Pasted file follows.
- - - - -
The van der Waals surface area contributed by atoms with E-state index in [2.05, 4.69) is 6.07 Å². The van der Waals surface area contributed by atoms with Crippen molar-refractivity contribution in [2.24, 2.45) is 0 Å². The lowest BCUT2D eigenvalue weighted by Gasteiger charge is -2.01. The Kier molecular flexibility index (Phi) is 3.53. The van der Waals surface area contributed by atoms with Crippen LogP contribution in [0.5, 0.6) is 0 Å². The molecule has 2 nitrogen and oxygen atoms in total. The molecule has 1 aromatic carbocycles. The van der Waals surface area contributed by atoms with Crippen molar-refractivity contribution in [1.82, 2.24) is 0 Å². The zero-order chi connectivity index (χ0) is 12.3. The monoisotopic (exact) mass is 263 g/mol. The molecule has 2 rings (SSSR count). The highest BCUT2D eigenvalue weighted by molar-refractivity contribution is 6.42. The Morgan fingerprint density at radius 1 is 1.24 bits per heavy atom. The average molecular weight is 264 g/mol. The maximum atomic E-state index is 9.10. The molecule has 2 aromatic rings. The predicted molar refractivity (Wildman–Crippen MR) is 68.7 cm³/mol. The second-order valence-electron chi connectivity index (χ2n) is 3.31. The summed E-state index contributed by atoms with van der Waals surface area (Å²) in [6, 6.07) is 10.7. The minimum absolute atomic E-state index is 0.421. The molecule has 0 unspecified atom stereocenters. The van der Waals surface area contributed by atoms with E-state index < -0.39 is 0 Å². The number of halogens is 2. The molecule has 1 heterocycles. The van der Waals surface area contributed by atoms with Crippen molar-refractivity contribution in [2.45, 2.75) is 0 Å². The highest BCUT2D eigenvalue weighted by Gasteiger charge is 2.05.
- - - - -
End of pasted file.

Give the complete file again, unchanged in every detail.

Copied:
The van der Waals surface area contributed by atoms with E-state index in [2.05, 4.69) is 6.07 Å². The van der Waals surface area contributed by atoms with Crippen molar-refractivity contribution in [2.24, 2.45) is 0 Å². The lowest BCUT2D eigenvalue weighted by Gasteiger charge is -2.01. The Kier molecular flexibility index (Phi) is 3.53. The van der Waals surface area contributed by atoms with Crippen LogP contribution in [0.5, 0.6) is 0 Å². The molecule has 2 nitrogen and oxygen atoms in total. The molecule has 1 aromatic carbocycles. The van der Waals surface area contributed by atoms with Crippen molar-refractivity contribution in [1.82, 2.24) is 0 Å². The zero-order chi connectivity index (χ0) is 12.3. The monoisotopic (exact) mass is 263 g/mol. The molecule has 2 rings (SSSR count). The highest BCUT2D eigenvalue weighted by molar-refractivity contribution is 6.42. The Morgan fingerprint density at radius 1 is 1.24 bits per heavy atom. The average molecular weight is 264 g/mol. The maximum atomic E-state index is 9.10. The molecule has 2 aromatic rings. The predicted molar refractivity (Wildman–Crippen MR) is 68.7 cm³/mol. The second-order valence-electron chi connectivity index (χ2n) is 3.31. The summed E-state index contributed by atoms with van der Waals surface area (Å²) in [6, 6.07) is 10.7. The minimum absolute atomic E-state index is 0.421. The molecule has 0 unspecified atom stereocenters. The van der Waals surface area contributed by atoms with E-state index < -0.39 is 0 Å². The number of halogens is 2. The molecule has 1 heterocycles. The van der Waals surface area contributed by atoms with Crippen molar-refractivity contribution in [2.45, 2.75) is 0 Å². The highest BCUT2D eigenvalue weighted by Gasteiger charge is 2.05.